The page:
Remembering DON MARTIN on His Birthday

Mort Todd‘s tribute to one of the funniest guys who ever dragged a pen across paper. The man who put hinges on feet — Don Martin.

Martin was born May 18, 1931 and died in 2000. His hilarious cartoons live on.


Don Martin has one of the most distinctive cartoon styles in the whole history of cartoonery. While all artists have their influences (Don was particularly fond of VirgilPartch, aka VIP, and Bill Holman, who did Smokey Stover), Martin’s art and sense of humor seemed to come out of nowhere and inspired a couple generations of readers with his lunacy. Kids would scrawl Martin­like drawings in their school notebooks or carve them into their desks. Even people who didn’t know him by name would light up when his art and predilection for zany sound effects was described.



As much joy as he brought readers from his 30+ year tenure at Mad magazine, he wasn’t always a happy camper there. Though it introduced his work to a worldwide audience, he felt like an indentured servant as one of publisher Bill Gaines’ “usual gang of idiots.” His page rate there, pleasant for many cartoonists, also came with the stipulation that he didn’t own any of his artwork, both copyright­wise or the physical original art. Don’s material was reprinted over and over again, in many formats and profitable ventures without Don seeing another dime. Gaines also limited his artists from doing other freelance work unless he approved it. Not just for other magazines, but for advertising and other media. If an ad agency wanted Don to do some work and called Mad to get his contact info, they’d have to run the Gaines gauntlet. Fortunately some were more dedicated to using Don and tracked him down outside of Mad, but it’s a shame that we didn’t see more of Don’s work outside the magazine.


Rather than give bonuses, reprint money or royalties, Gaines would have his infamous trips around the world with Mad creators… only if they did a certain amount of pages a year (which they had no control over). These would be without wives (which caused some friction) and creators had to bunk together (also causing some friction). Many artists, like Don, would have preferred getting a bonus to use towards raising the family, mortgages and medical expenses (they had no medical benefits from their decades of freelancing either).

The late Don Martin

The late Don Martin


Don sure could have used some extra income to defray medical expenses. Since the 1950s he had eye problems and received some pioneering eye surgery back when corneas had to be hand­stitched on the eyeball in a Frankenstein manner. Unlike most creators in other media, Don could not rest and collect royalties for his lifetime of work; he would have to draw new pages each month to make money. At Cracked I worked regularly with a few creators who were legally blind. Despite contributing to comics for decades they still had to make new income by grinding out pages with increasing difficulty.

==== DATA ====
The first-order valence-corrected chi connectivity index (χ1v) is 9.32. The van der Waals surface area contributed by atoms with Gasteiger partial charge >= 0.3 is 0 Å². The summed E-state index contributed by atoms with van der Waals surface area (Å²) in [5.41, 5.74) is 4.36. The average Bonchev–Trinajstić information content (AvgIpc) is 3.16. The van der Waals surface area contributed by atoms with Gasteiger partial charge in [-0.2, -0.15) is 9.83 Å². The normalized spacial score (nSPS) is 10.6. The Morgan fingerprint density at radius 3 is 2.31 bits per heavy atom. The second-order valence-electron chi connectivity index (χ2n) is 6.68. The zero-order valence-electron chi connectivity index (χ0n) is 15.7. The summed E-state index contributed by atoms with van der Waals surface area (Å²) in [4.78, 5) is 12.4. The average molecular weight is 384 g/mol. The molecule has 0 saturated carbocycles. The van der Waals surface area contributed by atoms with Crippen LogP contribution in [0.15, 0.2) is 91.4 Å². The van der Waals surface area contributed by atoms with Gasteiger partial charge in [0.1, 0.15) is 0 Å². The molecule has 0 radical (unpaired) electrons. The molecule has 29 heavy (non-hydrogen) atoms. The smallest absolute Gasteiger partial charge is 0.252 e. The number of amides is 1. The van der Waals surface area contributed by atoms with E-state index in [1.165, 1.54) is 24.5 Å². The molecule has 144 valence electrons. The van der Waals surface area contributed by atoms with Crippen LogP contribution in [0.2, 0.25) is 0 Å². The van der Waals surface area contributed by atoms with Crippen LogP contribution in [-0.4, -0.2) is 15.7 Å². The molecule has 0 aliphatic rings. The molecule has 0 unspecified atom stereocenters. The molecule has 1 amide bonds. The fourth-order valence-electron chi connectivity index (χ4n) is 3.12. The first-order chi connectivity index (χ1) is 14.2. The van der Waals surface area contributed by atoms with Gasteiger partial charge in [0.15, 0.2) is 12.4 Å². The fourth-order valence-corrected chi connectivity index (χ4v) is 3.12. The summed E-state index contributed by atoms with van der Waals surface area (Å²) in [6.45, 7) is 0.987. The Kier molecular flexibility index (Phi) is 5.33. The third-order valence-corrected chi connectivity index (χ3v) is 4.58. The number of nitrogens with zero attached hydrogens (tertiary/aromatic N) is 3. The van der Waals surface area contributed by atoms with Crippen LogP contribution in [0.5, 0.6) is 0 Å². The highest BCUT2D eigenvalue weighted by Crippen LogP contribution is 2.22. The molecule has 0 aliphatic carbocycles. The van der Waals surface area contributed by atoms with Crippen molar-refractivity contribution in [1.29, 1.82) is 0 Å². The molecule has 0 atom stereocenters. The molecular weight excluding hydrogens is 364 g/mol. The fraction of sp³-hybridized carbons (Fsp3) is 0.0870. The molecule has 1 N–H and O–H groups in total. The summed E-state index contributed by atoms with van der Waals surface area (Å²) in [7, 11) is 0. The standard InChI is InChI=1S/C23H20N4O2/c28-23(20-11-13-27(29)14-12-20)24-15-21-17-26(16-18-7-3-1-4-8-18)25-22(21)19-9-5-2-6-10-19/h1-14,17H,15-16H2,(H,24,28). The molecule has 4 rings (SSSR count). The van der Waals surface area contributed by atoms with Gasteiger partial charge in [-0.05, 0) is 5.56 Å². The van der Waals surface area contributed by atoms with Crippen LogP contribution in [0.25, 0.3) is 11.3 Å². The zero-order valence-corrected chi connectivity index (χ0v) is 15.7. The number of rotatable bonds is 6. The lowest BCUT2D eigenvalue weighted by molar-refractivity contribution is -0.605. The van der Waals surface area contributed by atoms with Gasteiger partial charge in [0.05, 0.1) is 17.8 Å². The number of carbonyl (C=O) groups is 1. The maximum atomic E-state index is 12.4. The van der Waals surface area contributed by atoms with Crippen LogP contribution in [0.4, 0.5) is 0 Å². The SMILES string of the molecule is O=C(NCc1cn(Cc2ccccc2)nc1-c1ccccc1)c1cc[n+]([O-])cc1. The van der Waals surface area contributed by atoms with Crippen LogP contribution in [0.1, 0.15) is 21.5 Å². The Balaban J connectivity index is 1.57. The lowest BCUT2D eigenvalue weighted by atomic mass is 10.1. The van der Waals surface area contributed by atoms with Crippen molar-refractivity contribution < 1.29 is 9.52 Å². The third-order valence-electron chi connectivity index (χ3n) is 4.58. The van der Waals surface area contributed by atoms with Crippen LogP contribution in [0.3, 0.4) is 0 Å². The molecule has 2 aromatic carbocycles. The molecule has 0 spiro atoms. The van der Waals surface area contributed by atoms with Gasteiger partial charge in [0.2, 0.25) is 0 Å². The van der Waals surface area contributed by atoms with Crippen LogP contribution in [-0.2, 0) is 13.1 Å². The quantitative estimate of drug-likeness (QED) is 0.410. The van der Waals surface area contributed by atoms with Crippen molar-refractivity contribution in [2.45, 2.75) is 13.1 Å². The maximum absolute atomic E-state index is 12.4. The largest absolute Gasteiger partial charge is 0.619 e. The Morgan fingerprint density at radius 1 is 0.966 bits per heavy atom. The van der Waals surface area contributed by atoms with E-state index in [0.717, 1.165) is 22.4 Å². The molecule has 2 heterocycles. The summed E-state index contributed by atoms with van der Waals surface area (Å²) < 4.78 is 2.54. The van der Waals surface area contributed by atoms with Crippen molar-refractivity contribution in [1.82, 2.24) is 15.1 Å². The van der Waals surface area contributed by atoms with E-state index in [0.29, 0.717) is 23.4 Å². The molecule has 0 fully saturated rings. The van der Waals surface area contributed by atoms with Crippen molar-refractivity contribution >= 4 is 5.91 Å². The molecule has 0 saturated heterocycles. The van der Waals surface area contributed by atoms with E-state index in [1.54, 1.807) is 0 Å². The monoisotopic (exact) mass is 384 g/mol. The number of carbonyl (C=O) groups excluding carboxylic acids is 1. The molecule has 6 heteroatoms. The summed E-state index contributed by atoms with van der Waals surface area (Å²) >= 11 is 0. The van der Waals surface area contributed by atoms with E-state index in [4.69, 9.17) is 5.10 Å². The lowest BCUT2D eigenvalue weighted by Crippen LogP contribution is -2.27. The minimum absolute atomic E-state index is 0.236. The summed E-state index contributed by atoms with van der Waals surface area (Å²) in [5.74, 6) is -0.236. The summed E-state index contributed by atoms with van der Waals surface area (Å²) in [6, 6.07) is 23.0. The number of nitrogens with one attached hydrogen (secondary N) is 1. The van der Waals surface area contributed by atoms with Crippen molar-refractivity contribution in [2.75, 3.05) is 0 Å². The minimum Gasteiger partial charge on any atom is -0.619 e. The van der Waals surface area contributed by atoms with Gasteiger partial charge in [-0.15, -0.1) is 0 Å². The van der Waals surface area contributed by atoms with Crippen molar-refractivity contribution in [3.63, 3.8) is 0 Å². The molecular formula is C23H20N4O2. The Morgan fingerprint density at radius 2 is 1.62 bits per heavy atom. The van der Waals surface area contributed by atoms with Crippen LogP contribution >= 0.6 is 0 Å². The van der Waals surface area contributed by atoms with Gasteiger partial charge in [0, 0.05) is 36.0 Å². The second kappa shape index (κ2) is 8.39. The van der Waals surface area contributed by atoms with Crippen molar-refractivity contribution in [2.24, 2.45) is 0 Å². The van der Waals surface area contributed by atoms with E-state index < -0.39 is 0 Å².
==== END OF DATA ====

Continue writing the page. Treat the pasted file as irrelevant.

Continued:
While boy editor of Mad’s rival Cracked in the late 1980s, I was aware of Don’s grievances with Gaines’ terms, but in those pre­internet days it was hard to track people down. Fortunately, I heard from a literary agent, Diane Wheeler­Nicholson (daughter of DC Comics founder Major Malcolm Wheeler­Nicholson), who knew Don’s lawyer. I contacted him and heard back almost immediately from Don. We were able to match his Mad page rate and allow him to keep his copyright and original art. We also got him on a medical plan with our company for a rate cheaper than he could get as an individual. A lot of people expect cartoonists to look like their creations. Don certainly did not look like his drawings. He was pretty suave, tall with a full head of pompadoured ivory hair and fashioned his sideburns into thunderbolts! He reminded me of Lee Marvin a bit and he always wore shades due to his sensitive eyes.



Though I got Don on Cracked and out of Mad’s servitude, he ended up staying at the magazine longer than I did, as I had my own problems with remuneration from my publishers. However, I did keep in touch with Don and even did some later collaboration with him. When the rights to some of his paperback material reverted to him (he had a better deal with the book publishers than with Mad), he needed some stories rewritten. Some were done by other writers and those rights were returned to them, so Don found himself having art without stories. I was contracted to come up with yarns for the drawings, which was a bit of a task. It was akin to translating a foreign film without knowing the language, yet it was a complete blast!